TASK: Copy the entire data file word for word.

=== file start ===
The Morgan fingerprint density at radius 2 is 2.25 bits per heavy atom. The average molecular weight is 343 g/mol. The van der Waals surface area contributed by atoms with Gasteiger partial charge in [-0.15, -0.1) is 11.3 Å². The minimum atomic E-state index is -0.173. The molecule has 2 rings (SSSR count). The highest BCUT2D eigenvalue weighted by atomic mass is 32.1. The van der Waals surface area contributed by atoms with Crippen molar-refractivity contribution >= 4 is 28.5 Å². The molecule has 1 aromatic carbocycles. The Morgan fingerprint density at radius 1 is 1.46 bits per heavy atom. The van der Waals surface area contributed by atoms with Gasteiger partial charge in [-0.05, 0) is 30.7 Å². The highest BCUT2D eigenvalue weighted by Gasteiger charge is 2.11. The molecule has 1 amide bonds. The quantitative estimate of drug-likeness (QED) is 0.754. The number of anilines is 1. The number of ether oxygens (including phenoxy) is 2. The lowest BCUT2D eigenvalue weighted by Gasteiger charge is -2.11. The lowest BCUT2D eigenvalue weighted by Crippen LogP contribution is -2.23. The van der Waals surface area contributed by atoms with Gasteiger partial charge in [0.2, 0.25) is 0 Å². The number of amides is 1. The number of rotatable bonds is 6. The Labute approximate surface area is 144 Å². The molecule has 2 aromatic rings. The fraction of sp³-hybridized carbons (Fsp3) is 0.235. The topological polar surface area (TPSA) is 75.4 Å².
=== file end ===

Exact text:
The Morgan fingerprint density at radius 2 is 2.25 bits per heavy atom. The average molecular weight is 343 g/mol. The van der Waals surface area contributed by atoms with Gasteiger partial charge in [-0.15, -0.1) is 11.3 Å². The minimum atomic E-state index is -0.173. The molecule has 2 rings (SSSR count). The highest BCUT2D eigenvalue weighted by atomic mass is 32.1. The van der Waals surface area contributed by atoms with Crippen molar-refractivity contribution >= 4 is 28.5 Å². The molecule has 1 aromatic carbocycles. The Morgan fingerprint density at radius 1 is 1.46 bits per heavy atom. The van der Waals surface area contributed by atoms with Gasteiger partial charge in [-0.05, 0) is 30.7 Å². The highest BCUT2D eigenvalue weighted by Gasteiger charge is 2.11. The molecule has 1 amide bonds. The quantitative estimate of drug-likeness (QED) is 0.754. The number of anilines is 1. The number of ether oxygens (including phenoxy) is 2. The lowest BCUT2D eigenvalue weighted by Gasteiger charge is -2.11. The lowest BCUT2D eigenvalue weighted by Crippen LogP contribution is -2.23. The van der Waals surface area contributed by atoms with Gasteiger partial charge in [0.2, 0.25) is 0 Å². The number of amides is 1. The number of rotatable bonds is 6. The Labute approximate surface area is 144 Å². The molecule has 2 aromatic rings. The fraction of sp³-hybridized carbons (Fsp3) is 0.235. The topological polar surface area (TPSA) is 75.4 Å².